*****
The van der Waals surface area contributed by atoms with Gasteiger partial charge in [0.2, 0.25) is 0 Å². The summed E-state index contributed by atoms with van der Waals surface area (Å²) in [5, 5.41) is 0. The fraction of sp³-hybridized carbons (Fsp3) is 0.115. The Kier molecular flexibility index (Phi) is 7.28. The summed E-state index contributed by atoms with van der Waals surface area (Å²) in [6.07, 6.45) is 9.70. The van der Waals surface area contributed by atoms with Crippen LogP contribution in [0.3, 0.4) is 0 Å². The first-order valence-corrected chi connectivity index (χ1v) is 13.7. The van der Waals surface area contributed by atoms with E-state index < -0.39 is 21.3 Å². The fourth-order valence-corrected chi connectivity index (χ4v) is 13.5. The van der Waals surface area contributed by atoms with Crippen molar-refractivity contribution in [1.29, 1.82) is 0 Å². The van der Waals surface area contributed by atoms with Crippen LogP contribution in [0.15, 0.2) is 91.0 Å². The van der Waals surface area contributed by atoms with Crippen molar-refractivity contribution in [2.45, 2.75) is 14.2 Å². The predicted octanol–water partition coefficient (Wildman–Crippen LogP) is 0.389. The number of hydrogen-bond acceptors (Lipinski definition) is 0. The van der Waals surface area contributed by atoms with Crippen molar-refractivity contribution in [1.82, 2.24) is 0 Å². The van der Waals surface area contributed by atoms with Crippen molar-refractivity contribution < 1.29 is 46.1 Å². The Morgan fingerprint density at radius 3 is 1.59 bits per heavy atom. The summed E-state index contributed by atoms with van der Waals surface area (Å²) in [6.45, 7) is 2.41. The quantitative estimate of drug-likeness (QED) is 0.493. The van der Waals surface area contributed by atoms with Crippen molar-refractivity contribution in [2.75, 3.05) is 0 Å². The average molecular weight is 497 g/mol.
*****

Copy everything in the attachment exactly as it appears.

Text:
The van der Waals surface area contributed by atoms with Gasteiger partial charge in [0.2, 0.25) is 0 Å². The summed E-state index contributed by atoms with van der Waals surface area (Å²) in [5, 5.41) is 0. The fraction of sp³-hybridized carbons (Fsp3) is 0.115. The Kier molecular flexibility index (Phi) is 7.28. The summed E-state index contributed by atoms with van der Waals surface area (Å²) in [6.07, 6.45) is 9.70. The van der Waals surface area contributed by atoms with Crippen LogP contribution in [0.3, 0.4) is 0 Å². The first-order valence-corrected chi connectivity index (χ1v) is 13.7. The van der Waals surface area contributed by atoms with E-state index < -0.39 is 21.3 Å². The fourth-order valence-corrected chi connectivity index (χ4v) is 13.5. The van der Waals surface area contributed by atoms with Crippen molar-refractivity contribution in [1.29, 1.82) is 0 Å². The van der Waals surface area contributed by atoms with Crippen LogP contribution in [0.15, 0.2) is 91.0 Å². The van der Waals surface area contributed by atoms with Crippen molar-refractivity contribution in [2.45, 2.75) is 14.2 Å². The predicted octanol–water partition coefficient (Wildman–Crippen LogP) is 0.389. The number of hydrogen-bond acceptors (Lipinski definition) is 0. The van der Waals surface area contributed by atoms with Crippen molar-refractivity contribution in [1.82, 2.24) is 0 Å². The van der Waals surface area contributed by atoms with Crippen molar-refractivity contribution < 1.29 is 46.1 Å². The Morgan fingerprint density at radius 3 is 1.59 bits per heavy atom. The summed E-state index contributed by atoms with van der Waals surface area (Å²) in [6.45, 7) is 2.41. The quantitative estimate of drug-likeness (QED) is 0.493. The van der Waals surface area contributed by atoms with Crippen molar-refractivity contribution in [2.75, 3.05) is 0 Å². The average molecular weight is 497 g/mol.